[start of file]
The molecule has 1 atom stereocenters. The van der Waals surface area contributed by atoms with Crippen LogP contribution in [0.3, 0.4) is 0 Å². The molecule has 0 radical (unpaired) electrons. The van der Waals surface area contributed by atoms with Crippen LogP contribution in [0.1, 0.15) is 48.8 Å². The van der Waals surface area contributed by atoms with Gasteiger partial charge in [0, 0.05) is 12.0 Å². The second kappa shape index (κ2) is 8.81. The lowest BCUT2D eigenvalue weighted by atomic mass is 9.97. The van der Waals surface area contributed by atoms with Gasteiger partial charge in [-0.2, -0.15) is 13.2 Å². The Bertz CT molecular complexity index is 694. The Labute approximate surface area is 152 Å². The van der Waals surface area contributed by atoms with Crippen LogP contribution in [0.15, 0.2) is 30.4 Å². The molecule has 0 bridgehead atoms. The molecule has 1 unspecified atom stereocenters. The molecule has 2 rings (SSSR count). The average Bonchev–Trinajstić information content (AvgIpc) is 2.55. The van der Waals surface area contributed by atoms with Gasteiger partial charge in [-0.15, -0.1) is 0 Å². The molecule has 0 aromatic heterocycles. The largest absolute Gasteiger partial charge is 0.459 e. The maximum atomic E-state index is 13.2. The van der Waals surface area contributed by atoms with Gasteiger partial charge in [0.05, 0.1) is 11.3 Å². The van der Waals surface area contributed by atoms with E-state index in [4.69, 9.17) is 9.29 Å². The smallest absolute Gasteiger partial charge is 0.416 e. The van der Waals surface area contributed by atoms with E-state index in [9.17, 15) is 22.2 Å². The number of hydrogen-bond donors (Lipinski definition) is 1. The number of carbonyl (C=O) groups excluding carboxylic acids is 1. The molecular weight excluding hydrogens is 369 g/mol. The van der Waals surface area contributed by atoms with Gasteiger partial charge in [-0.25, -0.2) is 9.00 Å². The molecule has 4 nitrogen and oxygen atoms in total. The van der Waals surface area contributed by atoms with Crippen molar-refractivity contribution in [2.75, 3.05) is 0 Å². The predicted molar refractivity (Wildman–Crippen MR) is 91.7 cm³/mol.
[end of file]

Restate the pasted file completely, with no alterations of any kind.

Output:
The molecule has 1 atom stereocenters. The van der Waals surface area contributed by atoms with Crippen LogP contribution in [0.3, 0.4) is 0 Å². The molecule has 0 radical (unpaired) electrons. The van der Waals surface area contributed by atoms with Crippen LogP contribution in [0.1, 0.15) is 48.8 Å². The van der Waals surface area contributed by atoms with Gasteiger partial charge in [0, 0.05) is 12.0 Å². The second kappa shape index (κ2) is 8.81. The lowest BCUT2D eigenvalue weighted by atomic mass is 9.97. The van der Waals surface area contributed by atoms with Gasteiger partial charge in [-0.2, -0.15) is 13.2 Å². The Bertz CT molecular complexity index is 694. The Labute approximate surface area is 152 Å². The van der Waals surface area contributed by atoms with Crippen LogP contribution in [0.15, 0.2) is 30.4 Å². The molecule has 0 bridgehead atoms. The molecule has 1 unspecified atom stereocenters. The molecule has 2 rings (SSSR count). The average Bonchev–Trinajstić information content (AvgIpc) is 2.55. The van der Waals surface area contributed by atoms with Gasteiger partial charge in [-0.15, -0.1) is 0 Å². The molecule has 0 aromatic heterocycles. The largest absolute Gasteiger partial charge is 0.459 e. The maximum atomic E-state index is 13.2. The van der Waals surface area contributed by atoms with Gasteiger partial charge in [0.05, 0.1) is 11.3 Å². The van der Waals surface area contributed by atoms with E-state index in [4.69, 9.17) is 9.29 Å². The smallest absolute Gasteiger partial charge is 0.416 e. The van der Waals surface area contributed by atoms with E-state index in [9.17, 15) is 22.2 Å². The number of hydrogen-bond donors (Lipinski definition) is 1. The number of carbonyl (C=O) groups excluding carboxylic acids is 1. The molecular weight excluding hydrogens is 369 g/mol. The van der Waals surface area contributed by atoms with Gasteiger partial charge in [-0.25, -0.2) is 9.00 Å². The molecule has 4 nitrogen and oxygen atoms in total. The van der Waals surface area contributed by atoms with Crippen molar-refractivity contribution in [2.75, 3.05) is 0 Å². The predicted molar refractivity (Wildman–Crippen MR) is 91.7 cm³/mol.